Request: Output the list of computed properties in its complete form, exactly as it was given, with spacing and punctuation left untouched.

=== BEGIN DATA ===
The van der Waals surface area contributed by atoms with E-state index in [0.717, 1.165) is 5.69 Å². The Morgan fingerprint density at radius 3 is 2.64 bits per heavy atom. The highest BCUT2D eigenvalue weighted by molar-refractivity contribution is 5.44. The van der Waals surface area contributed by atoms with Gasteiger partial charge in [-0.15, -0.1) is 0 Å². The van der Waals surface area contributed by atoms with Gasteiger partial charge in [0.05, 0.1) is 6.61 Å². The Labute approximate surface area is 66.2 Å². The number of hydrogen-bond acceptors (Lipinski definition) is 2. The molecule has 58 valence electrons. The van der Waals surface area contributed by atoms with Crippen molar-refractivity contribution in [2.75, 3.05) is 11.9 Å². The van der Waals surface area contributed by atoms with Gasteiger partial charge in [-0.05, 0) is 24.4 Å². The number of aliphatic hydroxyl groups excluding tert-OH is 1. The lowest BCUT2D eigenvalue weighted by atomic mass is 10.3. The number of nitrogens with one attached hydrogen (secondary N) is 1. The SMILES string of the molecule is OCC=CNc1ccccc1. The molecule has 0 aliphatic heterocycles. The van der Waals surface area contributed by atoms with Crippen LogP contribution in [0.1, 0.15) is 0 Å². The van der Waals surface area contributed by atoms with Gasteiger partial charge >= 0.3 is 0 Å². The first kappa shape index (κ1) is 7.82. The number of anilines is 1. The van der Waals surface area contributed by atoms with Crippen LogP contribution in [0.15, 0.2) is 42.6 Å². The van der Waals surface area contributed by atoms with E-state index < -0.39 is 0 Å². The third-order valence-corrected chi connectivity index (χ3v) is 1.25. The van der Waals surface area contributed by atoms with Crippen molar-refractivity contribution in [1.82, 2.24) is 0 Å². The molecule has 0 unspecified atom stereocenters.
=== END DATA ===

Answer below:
The van der Waals surface area contributed by atoms with E-state index in [0.717, 1.165) is 5.69 Å². The Morgan fingerprint density at radius 3 is 2.64 bits per heavy atom. The highest BCUT2D eigenvalue weighted by molar-refractivity contribution is 5.44. The van der Waals surface area contributed by atoms with Gasteiger partial charge in [-0.15, -0.1) is 0 Å². The van der Waals surface area contributed by atoms with Gasteiger partial charge in [0.05, 0.1) is 6.61 Å². The Labute approximate surface area is 66.2 Å². The number of hydrogen-bond acceptors (Lipinski definition) is 2. The molecule has 58 valence electrons. The van der Waals surface area contributed by atoms with Crippen molar-refractivity contribution in [2.75, 3.05) is 11.9 Å². The van der Waals surface area contributed by atoms with Gasteiger partial charge in [-0.05, 0) is 24.4 Å². The number of aliphatic hydroxyl groups excluding tert-OH is 1. The lowest BCUT2D eigenvalue weighted by atomic mass is 10.3. The number of nitrogens with one attached hydrogen (secondary N) is 1. The SMILES string of the molecule is OCC=CNc1ccccc1. The molecule has 0 aliphatic heterocycles. The van der Waals surface area contributed by atoms with Crippen LogP contribution in [0.1, 0.15) is 0 Å². The van der Waals surface area contributed by atoms with Gasteiger partial charge >= 0.3 is 0 Å². The first kappa shape index (κ1) is 7.82. The number of anilines is 1. The van der Waals surface area contributed by atoms with Crippen LogP contribution in [0.15, 0.2) is 42.6 Å². The van der Waals surface area contributed by atoms with E-state index < -0.39 is 0 Å². The third-order valence-corrected chi connectivity index (χ3v) is 1.25. The van der Waals surface area contributed by atoms with Crippen molar-refractivity contribution in [1.82, 2.24) is 0 Å². The molecule has 0 unspecified atom stereocenters.